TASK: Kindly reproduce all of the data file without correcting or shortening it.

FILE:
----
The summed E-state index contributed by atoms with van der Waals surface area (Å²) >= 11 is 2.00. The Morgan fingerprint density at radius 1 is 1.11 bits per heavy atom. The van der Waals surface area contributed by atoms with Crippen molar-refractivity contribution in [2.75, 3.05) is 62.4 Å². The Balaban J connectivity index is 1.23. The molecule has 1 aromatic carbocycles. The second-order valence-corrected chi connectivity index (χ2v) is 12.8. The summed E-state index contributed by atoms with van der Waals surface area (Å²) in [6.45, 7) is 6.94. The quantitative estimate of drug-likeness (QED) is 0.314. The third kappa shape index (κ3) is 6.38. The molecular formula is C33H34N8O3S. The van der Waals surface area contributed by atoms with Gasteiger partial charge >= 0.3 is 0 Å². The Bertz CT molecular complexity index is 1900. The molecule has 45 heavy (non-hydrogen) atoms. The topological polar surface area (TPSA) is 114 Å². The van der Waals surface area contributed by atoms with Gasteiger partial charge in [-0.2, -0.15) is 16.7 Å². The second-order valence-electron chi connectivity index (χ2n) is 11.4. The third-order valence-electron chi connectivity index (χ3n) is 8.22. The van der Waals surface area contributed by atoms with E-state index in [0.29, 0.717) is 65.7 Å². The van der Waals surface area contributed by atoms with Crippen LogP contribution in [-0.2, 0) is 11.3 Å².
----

The summed E-state index contributed by atoms with van der Waals surface area (Å²) >= 11 is 2.00. The Morgan fingerprint density at radius 1 is 1.11 bits per heavy atom. The van der Waals surface area contributed by atoms with Crippen molar-refractivity contribution in [2.75, 3.05) is 62.4 Å². The Balaban J connectivity index is 1.23. The molecule has 1 aromatic carbocycles. The second-order valence-corrected chi connectivity index (χ2v) is 12.8. The summed E-state index contributed by atoms with van der Waals surface area (Å²) in [6.45, 7) is 6.94. The quantitative estimate of drug-likeness (QED) is 0.314. The third kappa shape index (κ3) is 6.38. The molecular formula is C33H34N8O3S. The van der Waals surface area contributed by atoms with Gasteiger partial charge >= 0.3 is 0 Å². The Bertz CT molecular complexity index is 1900. The molecule has 45 heavy (non-hydrogen) atoms. The topological polar surface area (TPSA) is 114 Å². The van der Waals surface area contributed by atoms with Gasteiger partial charge in [-0.2, -0.15) is 16.7 Å². The second-order valence-electron chi connectivity index (χ2n) is 11.4. The third-order valence-electron chi connectivity index (χ3n) is 8.22. The van der Waals surface area contributed by atoms with E-state index in [0.29, 0.717) is 65.7 Å². The van der Waals surface area contributed by atoms with Crippen LogP contribution in [-0.2, 0) is 11.3 Å².